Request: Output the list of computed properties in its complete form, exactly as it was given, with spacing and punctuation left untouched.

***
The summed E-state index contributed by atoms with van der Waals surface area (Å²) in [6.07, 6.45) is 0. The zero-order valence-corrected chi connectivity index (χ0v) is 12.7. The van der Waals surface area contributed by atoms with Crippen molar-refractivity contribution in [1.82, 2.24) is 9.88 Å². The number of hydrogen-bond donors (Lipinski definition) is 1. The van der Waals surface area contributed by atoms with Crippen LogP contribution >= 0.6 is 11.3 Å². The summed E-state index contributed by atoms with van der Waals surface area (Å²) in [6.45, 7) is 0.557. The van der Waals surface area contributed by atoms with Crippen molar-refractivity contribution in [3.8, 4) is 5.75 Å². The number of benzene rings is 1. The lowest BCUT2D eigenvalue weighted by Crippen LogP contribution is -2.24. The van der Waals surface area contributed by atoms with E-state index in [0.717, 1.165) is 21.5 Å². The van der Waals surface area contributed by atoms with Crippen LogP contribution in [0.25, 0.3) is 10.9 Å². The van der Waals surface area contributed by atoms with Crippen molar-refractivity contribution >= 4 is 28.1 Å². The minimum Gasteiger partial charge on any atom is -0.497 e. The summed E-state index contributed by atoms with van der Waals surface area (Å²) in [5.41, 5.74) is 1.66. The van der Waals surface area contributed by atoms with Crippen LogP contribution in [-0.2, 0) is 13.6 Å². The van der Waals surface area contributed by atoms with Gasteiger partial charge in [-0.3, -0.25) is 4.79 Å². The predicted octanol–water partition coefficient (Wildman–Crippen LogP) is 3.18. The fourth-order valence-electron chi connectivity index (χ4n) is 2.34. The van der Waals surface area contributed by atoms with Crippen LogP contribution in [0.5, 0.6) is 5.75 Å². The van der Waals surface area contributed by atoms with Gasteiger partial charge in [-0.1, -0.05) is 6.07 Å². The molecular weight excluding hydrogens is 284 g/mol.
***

The summed E-state index contributed by atoms with van der Waals surface area (Å²) in [6.07, 6.45) is 0. The zero-order valence-corrected chi connectivity index (χ0v) is 12.7. The van der Waals surface area contributed by atoms with Crippen molar-refractivity contribution in [1.82, 2.24) is 9.88 Å². The number of hydrogen-bond donors (Lipinski definition) is 1. The van der Waals surface area contributed by atoms with Crippen LogP contribution >= 0.6 is 11.3 Å². The summed E-state index contributed by atoms with van der Waals surface area (Å²) in [6.45, 7) is 0.557. The van der Waals surface area contributed by atoms with Crippen molar-refractivity contribution in [3.8, 4) is 5.75 Å². The number of benzene rings is 1. The lowest BCUT2D eigenvalue weighted by Crippen LogP contribution is -2.24. The van der Waals surface area contributed by atoms with E-state index in [0.717, 1.165) is 21.5 Å². The van der Waals surface area contributed by atoms with Crippen LogP contribution in [0.25, 0.3) is 10.9 Å². The van der Waals surface area contributed by atoms with Crippen molar-refractivity contribution >= 4 is 28.1 Å². The minimum Gasteiger partial charge on any atom is -0.497 e. The summed E-state index contributed by atoms with van der Waals surface area (Å²) in [5.41, 5.74) is 1.66. The van der Waals surface area contributed by atoms with Crippen LogP contribution in [-0.2, 0) is 13.6 Å². The van der Waals surface area contributed by atoms with Gasteiger partial charge in [-0.3, -0.25) is 4.79 Å². The predicted octanol–water partition coefficient (Wildman–Crippen LogP) is 3.18. The fourth-order valence-electron chi connectivity index (χ4n) is 2.34. The van der Waals surface area contributed by atoms with Crippen LogP contribution in [0.5, 0.6) is 5.75 Å². The van der Waals surface area contributed by atoms with Gasteiger partial charge in [-0.1, -0.05) is 6.07 Å². The molecular weight excluding hydrogens is 284 g/mol.